Demand for in-building cellular is pointed, but market education gap remains

By and large, a modern enterprise needs in-building cellular coverage and capacity. But in the context of commercial real estate owners and managers, there remains a gap in market education, as well as a lack of consensus in regards to whom foots the bill–the carrier or carriers, the building owner or manager, or the tenant.

During the Wireless Infrastructure Association’s HetNet Expo in West Palm Beach, Fla., Adrian Berezowsky, senior director of CBRE’s Telecom Advisory Services Group, and Nicholas Stello, SVP of IT for Vornado Realty Trust, discussed these trend lines in a panel discussion moderated by Rich Berliner, publisher of Connected Real Estate Magazine. Berezowsky and Stello brought generally overlapping points of view with some variation marked by the former’s position with a company that manages buildings as opposed to the latter’s role with a company that owns properties. Both agreed that market education is the foremost hurdle to solve for enterprise in-building cellular adoption.

“We are in a different position,” Berezowsky said. “We are managing properties on behalf of numerous clients, while Nick has to educate a handful of his peers…we have to educate every single one of our clients. It’s all about educating the enterprise community as to why they need coverage and capacity in their buildings. That’s been a large part of our challenge.”

“Education is really important,” Stello agreed. “We’re a real estate company, not an IT company. The education comes over time. It came over time and the appreciation, if you will, and the value of what we’ve been doing has really hit home when you have a 250,000-square-foot lease that’s predicated on technology.”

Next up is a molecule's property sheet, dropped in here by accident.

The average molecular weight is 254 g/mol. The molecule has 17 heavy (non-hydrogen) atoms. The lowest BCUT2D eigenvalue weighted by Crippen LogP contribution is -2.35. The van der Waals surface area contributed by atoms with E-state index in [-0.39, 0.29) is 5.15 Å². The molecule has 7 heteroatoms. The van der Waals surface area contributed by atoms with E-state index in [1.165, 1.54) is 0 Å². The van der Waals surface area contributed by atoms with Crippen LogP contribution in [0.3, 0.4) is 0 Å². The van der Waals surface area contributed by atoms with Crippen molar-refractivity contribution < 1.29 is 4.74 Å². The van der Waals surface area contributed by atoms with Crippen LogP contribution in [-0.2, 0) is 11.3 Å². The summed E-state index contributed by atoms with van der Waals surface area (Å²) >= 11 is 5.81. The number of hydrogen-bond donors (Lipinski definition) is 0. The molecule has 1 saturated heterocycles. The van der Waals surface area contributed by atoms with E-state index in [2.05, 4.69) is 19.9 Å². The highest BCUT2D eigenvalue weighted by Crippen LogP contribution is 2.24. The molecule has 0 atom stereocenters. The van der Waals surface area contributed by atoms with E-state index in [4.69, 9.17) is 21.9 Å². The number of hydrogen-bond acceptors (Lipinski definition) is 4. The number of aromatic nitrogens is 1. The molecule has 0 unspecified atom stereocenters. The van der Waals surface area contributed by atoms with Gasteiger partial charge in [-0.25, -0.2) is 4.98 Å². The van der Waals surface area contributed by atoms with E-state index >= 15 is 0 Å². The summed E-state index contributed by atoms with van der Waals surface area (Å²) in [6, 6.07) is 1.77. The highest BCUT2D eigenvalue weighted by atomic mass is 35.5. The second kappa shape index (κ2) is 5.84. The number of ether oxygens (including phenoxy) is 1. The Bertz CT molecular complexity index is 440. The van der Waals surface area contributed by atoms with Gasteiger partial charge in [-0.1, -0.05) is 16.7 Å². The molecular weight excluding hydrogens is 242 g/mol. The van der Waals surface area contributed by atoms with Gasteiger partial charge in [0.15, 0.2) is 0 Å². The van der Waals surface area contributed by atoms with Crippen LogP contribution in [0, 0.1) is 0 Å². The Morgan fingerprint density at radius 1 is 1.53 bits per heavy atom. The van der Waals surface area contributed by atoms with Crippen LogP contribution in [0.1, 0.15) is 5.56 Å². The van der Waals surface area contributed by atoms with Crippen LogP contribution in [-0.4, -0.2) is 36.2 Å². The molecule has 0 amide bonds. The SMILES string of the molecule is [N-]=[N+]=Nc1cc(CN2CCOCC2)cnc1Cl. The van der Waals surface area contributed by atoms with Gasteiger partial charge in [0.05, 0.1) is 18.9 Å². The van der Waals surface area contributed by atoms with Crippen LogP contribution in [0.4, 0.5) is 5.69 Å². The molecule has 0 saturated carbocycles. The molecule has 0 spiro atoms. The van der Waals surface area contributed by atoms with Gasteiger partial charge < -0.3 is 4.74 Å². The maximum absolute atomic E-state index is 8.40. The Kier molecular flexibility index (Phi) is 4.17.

He recalled six years ago when a tenant in Culver City, Calif., wouldn’t sign a lease unless coverage from AT&T was guaranteed. That was followed by a a request from a tenant at a Madison Avenue property. “That all changed with a recent tenant acquisition, Park Avenue property, 250,000-square-feet, they were adamant. Not only did they put it in the lease, they set determinations and requirements of what the coverage should be. That was a stark difference from what I’ve encountered. We had some back and forth with the carrier, the tenant, myself and the leasing guys to really say what should be reasonable coverage. They accepted it, we all signed off on it.”

In that case, the carriers footed the bill for installation, although he said the building was pre-wired so it was a comparatively simplistic process. Here’s where the two points of view differed.

“Our core clients,” Berezowsky said, “are more and more understanding of the fact that they may have to contribute fully or partially. And a lot of them are willing to do so. Some are even eager to do so.”

For Stello, the model is still the carriers pay. “I wouldn’t say that we have leverage over the carriers,” he said, but, “Right now, still on the carriers. There will come a day when we have to cross that bridge.”

But, for now, it all comes down to market education. “I think the first step,” Berezowsky said, “it’s not really marketing. It’s truly education. The biggest hurdle you’re going to have with the enterprise community is truly educating them on why they need coverage. It is something that’s necessary. The number of enterprise clients that are aware of what they want, what the solutions are, it has changed. It has increased.”





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